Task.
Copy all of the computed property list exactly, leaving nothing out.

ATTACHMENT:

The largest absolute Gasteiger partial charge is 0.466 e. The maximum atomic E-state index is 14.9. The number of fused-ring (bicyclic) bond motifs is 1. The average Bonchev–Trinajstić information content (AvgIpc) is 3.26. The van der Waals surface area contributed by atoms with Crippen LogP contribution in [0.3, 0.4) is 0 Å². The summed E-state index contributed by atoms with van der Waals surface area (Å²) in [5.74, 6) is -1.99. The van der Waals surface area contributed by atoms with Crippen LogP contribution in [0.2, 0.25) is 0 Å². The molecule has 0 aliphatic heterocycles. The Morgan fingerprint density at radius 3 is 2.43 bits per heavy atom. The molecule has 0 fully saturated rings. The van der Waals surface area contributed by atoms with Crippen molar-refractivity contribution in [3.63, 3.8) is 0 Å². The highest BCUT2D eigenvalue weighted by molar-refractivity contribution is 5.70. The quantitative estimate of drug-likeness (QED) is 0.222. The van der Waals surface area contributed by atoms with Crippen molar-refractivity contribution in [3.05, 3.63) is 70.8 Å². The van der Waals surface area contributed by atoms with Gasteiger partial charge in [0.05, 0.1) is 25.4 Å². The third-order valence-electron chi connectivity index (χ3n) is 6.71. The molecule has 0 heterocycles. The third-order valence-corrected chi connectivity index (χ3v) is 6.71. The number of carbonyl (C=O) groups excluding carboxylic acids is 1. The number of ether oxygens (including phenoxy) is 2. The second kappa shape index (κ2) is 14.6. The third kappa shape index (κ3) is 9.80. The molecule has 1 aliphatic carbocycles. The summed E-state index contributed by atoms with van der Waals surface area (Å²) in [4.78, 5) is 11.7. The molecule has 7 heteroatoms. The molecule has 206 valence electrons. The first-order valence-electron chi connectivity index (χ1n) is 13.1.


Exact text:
The largest absolute Gasteiger partial charge is 0.466 e. The maximum atomic E-state index is 14.9. The number of fused-ring (bicyclic) bond motifs is 1. The average Bonchev–Trinajstić information content (AvgIpc) is 3.26. The van der Waals surface area contributed by atoms with Crippen LogP contribution in [0.3, 0.4) is 0 Å². The summed E-state index contributed by atoms with van der Waals surface area (Å²) in [5.74, 6) is -1.99. The van der Waals surface area contributed by atoms with Crippen LogP contribution in [0.2, 0.25) is 0 Å². The molecule has 0 aliphatic heterocycles. The Morgan fingerprint density at radius 3 is 2.43 bits per heavy atom. The molecule has 0 fully saturated rings. The van der Waals surface area contributed by atoms with Crippen molar-refractivity contribution in [3.63, 3.8) is 0 Å². The highest BCUT2D eigenvalue weighted by molar-refractivity contribution is 5.70. The quantitative estimate of drug-likeness (QED) is 0.222. The van der Waals surface area contributed by atoms with Crippen molar-refractivity contribution in [3.05, 3.63) is 70.8 Å². The van der Waals surface area contributed by atoms with Gasteiger partial charge in [0.05, 0.1) is 25.4 Å². The third-order valence-electron chi connectivity index (χ3n) is 6.71. The molecule has 0 heterocycles. The third-order valence-corrected chi connectivity index (χ3v) is 6.71. The number of carbonyl (C=O) groups excluding carboxylic acids is 1. The number of ether oxygens (including phenoxy) is 2. The second kappa shape index (κ2) is 14.6. The third kappa shape index (κ3) is 9.80. The molecule has 1 aliphatic carbocycles. The summed E-state index contributed by atoms with van der Waals surface area (Å²) in [4.78, 5) is 11.7. The molecule has 7 heteroatoms. The molecule has 206 valence electrons. The first-order valence-electron chi connectivity index (χ1n) is 13.1.